Tuesday, July 3, 2007

Next Bug: cicadas

Cicadas are the insects people hear more often than see; they're the loud buzzing sound we may associate with summer. When we see them, it's often as a flash -- they're super fast flyers. But they're not so fast when they emerge; they crawl out of the ground in their nymphal shells, climb up a tree or some other nearby vertical [like one's legs, if one stands still for a while], and struggle out of their skins. After that it's still a long while before they can fly. And all of this time is when you can scoop them up by the pound.

Some species live only one year; the periodic cicadas are better known due to their staggering emergences. A predator-response strategy has led the species to stay beneath ground for either 13 or 17 years (depending on the particular species) and then come up more or less at the same time. This allows a range of creatures to eat as many as they want and still allow a good percentage of the insects a chance to reproduce.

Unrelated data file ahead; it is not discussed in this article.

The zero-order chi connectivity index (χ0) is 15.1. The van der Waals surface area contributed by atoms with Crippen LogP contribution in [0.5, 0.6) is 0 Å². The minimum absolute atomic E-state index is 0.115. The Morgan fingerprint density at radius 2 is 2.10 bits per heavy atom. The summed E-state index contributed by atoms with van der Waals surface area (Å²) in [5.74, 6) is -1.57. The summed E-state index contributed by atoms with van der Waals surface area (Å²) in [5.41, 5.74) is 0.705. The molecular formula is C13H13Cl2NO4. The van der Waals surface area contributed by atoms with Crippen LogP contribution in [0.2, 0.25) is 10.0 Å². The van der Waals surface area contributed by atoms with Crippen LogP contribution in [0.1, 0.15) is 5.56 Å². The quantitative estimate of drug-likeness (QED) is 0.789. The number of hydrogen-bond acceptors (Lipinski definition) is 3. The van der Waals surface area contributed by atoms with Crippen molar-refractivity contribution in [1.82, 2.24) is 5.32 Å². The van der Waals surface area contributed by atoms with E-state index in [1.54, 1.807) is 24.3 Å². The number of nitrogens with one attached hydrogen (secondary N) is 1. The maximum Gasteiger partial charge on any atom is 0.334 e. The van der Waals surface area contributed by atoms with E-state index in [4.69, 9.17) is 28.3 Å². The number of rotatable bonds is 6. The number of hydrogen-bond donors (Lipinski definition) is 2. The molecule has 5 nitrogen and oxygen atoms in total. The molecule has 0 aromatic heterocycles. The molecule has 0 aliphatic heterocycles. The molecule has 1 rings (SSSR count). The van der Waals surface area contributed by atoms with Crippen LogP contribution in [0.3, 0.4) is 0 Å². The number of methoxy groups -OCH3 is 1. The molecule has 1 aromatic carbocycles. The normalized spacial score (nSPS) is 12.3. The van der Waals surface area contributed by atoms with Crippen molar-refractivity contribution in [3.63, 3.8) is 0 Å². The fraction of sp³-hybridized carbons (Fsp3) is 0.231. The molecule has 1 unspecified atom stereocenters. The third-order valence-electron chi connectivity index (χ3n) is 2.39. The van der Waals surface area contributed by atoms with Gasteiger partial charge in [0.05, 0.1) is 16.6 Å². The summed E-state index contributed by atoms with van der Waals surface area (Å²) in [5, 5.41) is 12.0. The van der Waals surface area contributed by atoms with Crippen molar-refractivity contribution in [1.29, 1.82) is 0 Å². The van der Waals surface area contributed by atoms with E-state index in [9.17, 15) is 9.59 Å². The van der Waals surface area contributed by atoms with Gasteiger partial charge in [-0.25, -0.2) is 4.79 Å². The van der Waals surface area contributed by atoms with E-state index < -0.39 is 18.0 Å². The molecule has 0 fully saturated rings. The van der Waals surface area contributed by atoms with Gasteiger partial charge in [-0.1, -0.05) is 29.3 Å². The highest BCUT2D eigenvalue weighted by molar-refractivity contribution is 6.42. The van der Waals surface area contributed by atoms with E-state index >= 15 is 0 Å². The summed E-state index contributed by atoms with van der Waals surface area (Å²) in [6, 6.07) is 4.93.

And here's a single one:

In 2004 the "famous" Brood X emerged in many states on the Eastern Seaboard; I drove down to Princeton, NJ; slept in my car on campus during Memorial Day weekend; and harvested eight or nine pounds of cicadas from a few massive beech trees on the Princeton campus. I've been serving them -- sauteed or dry-toasted -- to the public ever since. A few images of that event are on my website.

This year it was Brood XIII's turn. They were locally numerous in the Chicago area, and since I couldn't get out there I contacted a professor of Entomology, who knew of a few graduate students -- my official "THANKS" go out to James (Jamie) Zahnisser and his crew of friends -- who were willing to collect some for me. The cicadas arrived a couple of weeks ago.

After a little rinsing, I packed them into the freezer (as I've said before, I've got an understanding wife).

Though the bowl design features "pasta," we should note that insects are basically the protein source of a meal.

Cicadas are found worldwide and are a very popular food. Heck, Aristotle wrote that the last earth-bound stage, before the animal breaks through its thin brown shell, that's the tastiest. He loved them.

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